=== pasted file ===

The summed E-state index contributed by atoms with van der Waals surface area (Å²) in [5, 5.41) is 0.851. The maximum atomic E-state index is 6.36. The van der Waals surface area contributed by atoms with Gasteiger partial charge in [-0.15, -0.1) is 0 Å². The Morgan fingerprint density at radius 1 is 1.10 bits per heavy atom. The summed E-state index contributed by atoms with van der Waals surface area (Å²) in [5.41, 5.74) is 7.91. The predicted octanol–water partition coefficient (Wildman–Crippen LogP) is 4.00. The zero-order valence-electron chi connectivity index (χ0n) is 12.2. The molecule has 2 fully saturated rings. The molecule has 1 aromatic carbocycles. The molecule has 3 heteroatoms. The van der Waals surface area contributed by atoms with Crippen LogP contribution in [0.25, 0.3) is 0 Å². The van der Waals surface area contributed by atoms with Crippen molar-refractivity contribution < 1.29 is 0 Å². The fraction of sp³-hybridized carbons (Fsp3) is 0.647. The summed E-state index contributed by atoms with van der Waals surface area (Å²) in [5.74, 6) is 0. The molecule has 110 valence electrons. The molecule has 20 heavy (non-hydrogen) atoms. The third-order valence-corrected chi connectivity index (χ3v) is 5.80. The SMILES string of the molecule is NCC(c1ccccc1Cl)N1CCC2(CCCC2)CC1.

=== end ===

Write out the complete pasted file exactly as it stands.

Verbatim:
The summed E-state index contributed by atoms with van der Waals surface area (Å²) in [5, 5.41) is 0.851. The maximum atomic E-state index is 6.36. The van der Waals surface area contributed by atoms with Gasteiger partial charge in [-0.15, -0.1) is 0 Å². The Morgan fingerprint density at radius 1 is 1.10 bits per heavy atom. The summed E-state index contributed by atoms with van der Waals surface area (Å²) in [5.41, 5.74) is 7.91. The predicted octanol–water partition coefficient (Wildman–Crippen LogP) is 4.00. The zero-order valence-electron chi connectivity index (χ0n) is 12.2. The molecule has 2 fully saturated rings. The molecule has 1 aromatic carbocycles. The molecule has 3 heteroatoms. The van der Waals surface area contributed by atoms with Crippen LogP contribution in [0.25, 0.3) is 0 Å². The van der Waals surface area contributed by atoms with Crippen molar-refractivity contribution < 1.29 is 0 Å². The fraction of sp³-hybridized carbons (Fsp3) is 0.647. The summed E-state index contributed by atoms with van der Waals surface area (Å²) in [5.74, 6) is 0. The molecule has 110 valence electrons. The molecule has 20 heavy (non-hydrogen) atoms. The third-order valence-corrected chi connectivity index (χ3v) is 5.80. The SMILES string of the molecule is NCC(c1ccccc1Cl)N1CCC2(CCCC2)CC1.